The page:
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Altered blood glucose concentration is associated with risk of death among patients with community-acquired Gram-negative rod bacteremia

DOI: 10.1186/1471-2334-10-181

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Abstract:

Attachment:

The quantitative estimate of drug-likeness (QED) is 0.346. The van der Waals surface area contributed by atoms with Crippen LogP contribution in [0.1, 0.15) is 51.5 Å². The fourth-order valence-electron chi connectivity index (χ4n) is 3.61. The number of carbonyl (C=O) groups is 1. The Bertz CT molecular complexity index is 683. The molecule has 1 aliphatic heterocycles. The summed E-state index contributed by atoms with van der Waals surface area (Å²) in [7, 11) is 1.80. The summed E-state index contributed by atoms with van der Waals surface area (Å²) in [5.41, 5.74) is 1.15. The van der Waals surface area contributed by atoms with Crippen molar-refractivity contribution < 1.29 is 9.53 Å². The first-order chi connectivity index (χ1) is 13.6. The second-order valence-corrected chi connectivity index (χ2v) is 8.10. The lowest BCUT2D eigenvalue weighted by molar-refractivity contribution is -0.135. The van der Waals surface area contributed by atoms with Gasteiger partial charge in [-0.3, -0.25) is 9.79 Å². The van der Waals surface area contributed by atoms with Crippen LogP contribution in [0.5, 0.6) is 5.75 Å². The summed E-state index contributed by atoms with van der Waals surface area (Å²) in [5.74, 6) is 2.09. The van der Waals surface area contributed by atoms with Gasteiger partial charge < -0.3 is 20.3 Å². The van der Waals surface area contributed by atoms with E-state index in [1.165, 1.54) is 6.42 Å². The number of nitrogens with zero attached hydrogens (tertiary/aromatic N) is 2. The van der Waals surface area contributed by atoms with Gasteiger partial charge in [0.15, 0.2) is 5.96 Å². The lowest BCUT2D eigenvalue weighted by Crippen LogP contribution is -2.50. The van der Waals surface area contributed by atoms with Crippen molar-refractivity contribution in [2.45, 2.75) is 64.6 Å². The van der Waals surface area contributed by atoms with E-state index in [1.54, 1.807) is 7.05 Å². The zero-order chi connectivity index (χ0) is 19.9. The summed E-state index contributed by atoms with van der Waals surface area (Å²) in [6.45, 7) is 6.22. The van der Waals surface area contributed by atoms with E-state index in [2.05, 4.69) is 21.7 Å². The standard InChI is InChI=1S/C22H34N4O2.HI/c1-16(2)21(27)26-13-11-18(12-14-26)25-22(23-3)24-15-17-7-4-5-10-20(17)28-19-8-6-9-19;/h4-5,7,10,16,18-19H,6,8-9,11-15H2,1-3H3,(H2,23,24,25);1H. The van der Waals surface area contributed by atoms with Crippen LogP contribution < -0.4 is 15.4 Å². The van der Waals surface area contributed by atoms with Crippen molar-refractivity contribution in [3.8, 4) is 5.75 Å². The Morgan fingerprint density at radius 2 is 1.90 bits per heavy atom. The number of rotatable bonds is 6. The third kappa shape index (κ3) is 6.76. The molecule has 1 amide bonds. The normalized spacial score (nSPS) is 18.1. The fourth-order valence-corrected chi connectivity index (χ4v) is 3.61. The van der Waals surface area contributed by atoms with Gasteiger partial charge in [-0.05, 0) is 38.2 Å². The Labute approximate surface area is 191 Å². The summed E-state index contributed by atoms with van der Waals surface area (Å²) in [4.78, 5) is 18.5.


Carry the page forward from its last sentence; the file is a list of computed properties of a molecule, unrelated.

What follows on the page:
A retrospective cohort study design for analyzing patients with Gram negative rod bacteremia was employed, with the main outcome measure being in-hospital mortality. Patients were stratified in quintiles accordingly deviation of the blood glucose concentration from a central value with lowest mortality. Cox proportional-hazards regression model was used for determining the relationship of same day of bacteremia blood glucose and death.Of 869 patients identified 63 (7.4%) died. Same day of bacteremia blood glucose concentration had a U-shaped relationship with in-hospital mortality. The lowest mortality (2%) was detected in the range of blood glucose concentration from 150 to 160 mg/dL. Greater deviation of blood glucose concentration from the central value of this range (155 mg/dL, reference value) was directly associated with higher risk of death (p = 0.002, chi for trend). The low-risk group (quintile 1) had a mortality of 3.3%, intermediate-risk group (quintiles 2, 3 and 4) a mortality of 7.1%, and the high-risk group (quintile 5) a mortality of 12.05%. In a multivariable Cox regression model, the hazard ratio for death among patients in the intermediate-risk group as compared with that in the low risk group was 2.88 (95% confidence interval, 1.01 to 8.18; P = 0.048), and for the high risk group it was 4.26 (95% confidence interval, 1.41 to 12.94; P = 0.01).Same day of bacteremia blood glucose concentration is related with outcome of patients with Gram-negative rod bacteremia. Lowest mortality is detected in patients with blood glucose concentration in an interval of 150-160 mg/dL. Deviations from these values are associated with an increased risk of death.Community acquired Gram-negative bacillus bacteremia (GNB) is a leading cause of hospitalization, sepsis and mortality [1]. Altered blood glucose concentration is frequently detected in patients with sepsis and has been associated with adverse outcome [2-9]. Variable cut-off values of hospital admission blood g

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